“Let us preach every day of our lives, all day,” Bishop Waltersheid said, not as people would expect but as witnesses, noting Blessed Pope Paul VI made the point that the world needs more witnesses, not teachers.

“Christ is a king who reigns not from a palace of marble but of wood,” Bishop Waltersheid said.

“We see the life of the priest in a shepherd,” Bishop Waltersheid said, adding Jesus is the greatest shepherd.

Bishop Waltersheid shared thoughts about the priesthood from a few saints, including St. John Vianney, who said, “The priesthood is the heart of the love of Jesus,” and St. Ambrose of Milan, who said, “He made them, the vicars of his love.”

“Can people see Jesus in us? They can if we mirror him,” Bishop Waltersheid said.

Bishop Waltersheid said it’s a challenging and exciting time for the Church. “It’s time for us to be grounded in what the Church has been telling us about our identity and our priesthood,” he said, urging priests to be true to be priesthood and be committed.

He encouraged priests to be of good cheer and full hope, reminding them they don’t do it alone but have a wonderful fraternity of priests and that Christ is with them.

Bishop Waltersheid said priests should also turn to the Blessed Mother. “Mary, who stood at the foot of the cross, stands by us too, her sons. She stands by us our entire life as priests. She is with us, and how we need her.”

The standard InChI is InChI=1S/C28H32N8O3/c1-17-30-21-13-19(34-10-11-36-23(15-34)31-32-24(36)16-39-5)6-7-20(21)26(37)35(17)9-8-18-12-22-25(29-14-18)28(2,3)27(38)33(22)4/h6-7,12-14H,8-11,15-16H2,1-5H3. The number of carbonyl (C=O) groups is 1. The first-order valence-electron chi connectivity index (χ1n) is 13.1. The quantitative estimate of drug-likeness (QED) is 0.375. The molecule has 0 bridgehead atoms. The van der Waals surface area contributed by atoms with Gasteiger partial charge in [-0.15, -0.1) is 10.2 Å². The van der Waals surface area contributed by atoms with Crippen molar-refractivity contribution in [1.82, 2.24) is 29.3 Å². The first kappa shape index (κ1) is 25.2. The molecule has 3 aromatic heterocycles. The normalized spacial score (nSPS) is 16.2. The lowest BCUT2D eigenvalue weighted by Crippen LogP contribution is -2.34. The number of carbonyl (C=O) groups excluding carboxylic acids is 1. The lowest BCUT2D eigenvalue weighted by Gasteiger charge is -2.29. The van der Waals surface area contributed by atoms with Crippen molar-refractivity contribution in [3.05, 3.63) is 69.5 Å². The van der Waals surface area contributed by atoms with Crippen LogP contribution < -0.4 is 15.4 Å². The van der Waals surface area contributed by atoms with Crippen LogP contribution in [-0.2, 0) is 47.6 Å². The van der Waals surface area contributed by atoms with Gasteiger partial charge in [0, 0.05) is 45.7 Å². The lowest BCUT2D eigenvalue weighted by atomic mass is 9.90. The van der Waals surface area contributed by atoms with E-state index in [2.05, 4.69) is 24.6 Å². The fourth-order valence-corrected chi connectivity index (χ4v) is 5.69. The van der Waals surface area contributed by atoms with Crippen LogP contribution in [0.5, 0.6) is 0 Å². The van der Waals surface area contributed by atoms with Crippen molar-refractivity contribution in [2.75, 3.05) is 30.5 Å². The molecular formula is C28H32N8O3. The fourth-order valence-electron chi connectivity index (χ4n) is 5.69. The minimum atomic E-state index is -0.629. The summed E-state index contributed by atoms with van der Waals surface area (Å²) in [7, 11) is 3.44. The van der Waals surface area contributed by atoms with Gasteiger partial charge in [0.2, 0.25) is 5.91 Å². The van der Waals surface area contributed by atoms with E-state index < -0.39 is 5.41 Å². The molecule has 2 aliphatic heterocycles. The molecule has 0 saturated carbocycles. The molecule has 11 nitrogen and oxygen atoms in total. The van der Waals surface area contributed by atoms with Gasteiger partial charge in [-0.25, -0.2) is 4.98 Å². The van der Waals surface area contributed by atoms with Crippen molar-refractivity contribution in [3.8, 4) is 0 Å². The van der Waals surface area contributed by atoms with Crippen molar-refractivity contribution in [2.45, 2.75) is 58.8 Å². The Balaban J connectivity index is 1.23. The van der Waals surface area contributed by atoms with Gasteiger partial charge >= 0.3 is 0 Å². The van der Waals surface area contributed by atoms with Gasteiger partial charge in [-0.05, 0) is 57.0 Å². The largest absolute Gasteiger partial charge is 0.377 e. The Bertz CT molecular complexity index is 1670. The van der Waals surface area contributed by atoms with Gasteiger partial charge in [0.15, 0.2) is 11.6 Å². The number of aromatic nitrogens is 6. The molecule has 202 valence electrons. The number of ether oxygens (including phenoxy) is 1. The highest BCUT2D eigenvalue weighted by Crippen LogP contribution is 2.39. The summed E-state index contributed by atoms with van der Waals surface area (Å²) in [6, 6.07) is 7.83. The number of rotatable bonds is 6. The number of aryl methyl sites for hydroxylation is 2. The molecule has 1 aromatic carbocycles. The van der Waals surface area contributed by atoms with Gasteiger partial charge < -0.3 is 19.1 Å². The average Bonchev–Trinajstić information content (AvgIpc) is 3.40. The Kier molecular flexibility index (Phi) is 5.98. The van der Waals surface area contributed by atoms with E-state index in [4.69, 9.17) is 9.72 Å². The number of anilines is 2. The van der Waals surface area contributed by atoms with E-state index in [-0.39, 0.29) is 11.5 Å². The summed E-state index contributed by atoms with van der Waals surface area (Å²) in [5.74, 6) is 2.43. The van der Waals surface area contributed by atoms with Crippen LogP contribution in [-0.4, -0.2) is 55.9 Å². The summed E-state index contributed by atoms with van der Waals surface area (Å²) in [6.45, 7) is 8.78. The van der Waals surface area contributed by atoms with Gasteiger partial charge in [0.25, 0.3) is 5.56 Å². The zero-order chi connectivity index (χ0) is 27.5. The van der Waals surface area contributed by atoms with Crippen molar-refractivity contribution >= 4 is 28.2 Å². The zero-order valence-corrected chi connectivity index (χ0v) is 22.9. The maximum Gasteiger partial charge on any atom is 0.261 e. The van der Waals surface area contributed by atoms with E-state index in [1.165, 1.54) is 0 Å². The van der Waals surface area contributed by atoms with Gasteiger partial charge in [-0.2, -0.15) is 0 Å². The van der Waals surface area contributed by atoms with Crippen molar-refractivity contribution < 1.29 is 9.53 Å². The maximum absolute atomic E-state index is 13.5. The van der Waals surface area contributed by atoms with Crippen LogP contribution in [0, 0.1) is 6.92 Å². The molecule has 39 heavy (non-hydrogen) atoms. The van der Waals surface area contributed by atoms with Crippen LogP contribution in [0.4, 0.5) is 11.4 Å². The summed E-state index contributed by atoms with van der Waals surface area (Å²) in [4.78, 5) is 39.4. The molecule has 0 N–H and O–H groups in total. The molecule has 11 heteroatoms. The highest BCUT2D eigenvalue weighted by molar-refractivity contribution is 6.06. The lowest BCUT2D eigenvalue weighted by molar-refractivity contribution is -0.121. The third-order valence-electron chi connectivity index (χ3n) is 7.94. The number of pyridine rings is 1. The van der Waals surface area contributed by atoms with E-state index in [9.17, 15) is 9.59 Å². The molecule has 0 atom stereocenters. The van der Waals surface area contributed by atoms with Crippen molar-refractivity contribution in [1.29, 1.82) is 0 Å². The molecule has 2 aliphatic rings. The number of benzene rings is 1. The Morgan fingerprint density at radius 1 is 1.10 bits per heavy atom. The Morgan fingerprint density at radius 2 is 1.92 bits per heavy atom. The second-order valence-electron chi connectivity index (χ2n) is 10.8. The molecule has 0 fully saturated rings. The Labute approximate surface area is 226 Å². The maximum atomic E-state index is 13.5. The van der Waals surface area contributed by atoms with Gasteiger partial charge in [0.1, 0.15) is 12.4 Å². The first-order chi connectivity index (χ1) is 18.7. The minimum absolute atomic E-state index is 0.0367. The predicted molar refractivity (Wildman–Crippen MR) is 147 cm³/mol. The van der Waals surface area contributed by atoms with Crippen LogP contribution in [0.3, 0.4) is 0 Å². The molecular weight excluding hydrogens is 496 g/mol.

Sharing the words of St. Pope John Paul II, Bishop Waltersheid said, “The world looks to the priest, because it looks to Jesus! No one can see Christ; but everyone sees the priest, and through him they wish to catch a glimpse of the Lord! Immense is the grandeur of the Lord! Immense is the grandeur and dignity of the priest!”

“When we go back to the first moment when we knew we were called, we know the call is ours, the help of the Lord’s grace is ours … and his mother is ours, too,” Bishop Waltersheid said.

Bishop Waltersheid was born Nov. 18, 1956 in Ashland, son of the late William F. and Margaret M. (Deane) Waltersheid.

He was baptized at St. Joseph, Locust Gap, where he spent his childhood and early adult years. An only child, he lived with his parents and maternal grandfather.

After graduating from high school in 1974, Bishop Waltersheid worked in the health care field. He graduated from Pottsville Hospital School of Nursing in 1983. In 1985 he was accepted as a candidate for the seminary formation program of the Diocese of Harrisburg. In 1988 he was sent by Cardinal William Keeler to the Pontifical North American College in Rome for continued formation for the priesthood.

Bishop Waltersheid received a bachelor’s degree in theology in 1991 from the Pontifical Gregorian University and a licentiate in dogmatic theology from that same university in 1993. He was ordained a deacon in Rome April 30, 1992 by

Cardinal Pio Laghi and a priest in Harrisburg July 11, 1992 by Bishop Nicholas Dattilo.
Bishop Waltersheid returned to Rome in 1999 and served on the faculty of the Pontifical North American College until 2003. In June 2006 he was appointed Diocesan secretary for clergy and consecrated life by Bishop Kevin Rhoades.
On Feb. 25, 2011 it was announced that Pope Benedict XVI appointed him Auxiliary Bishop of the Diocese of Pittsburgh and Titular Bishop of California.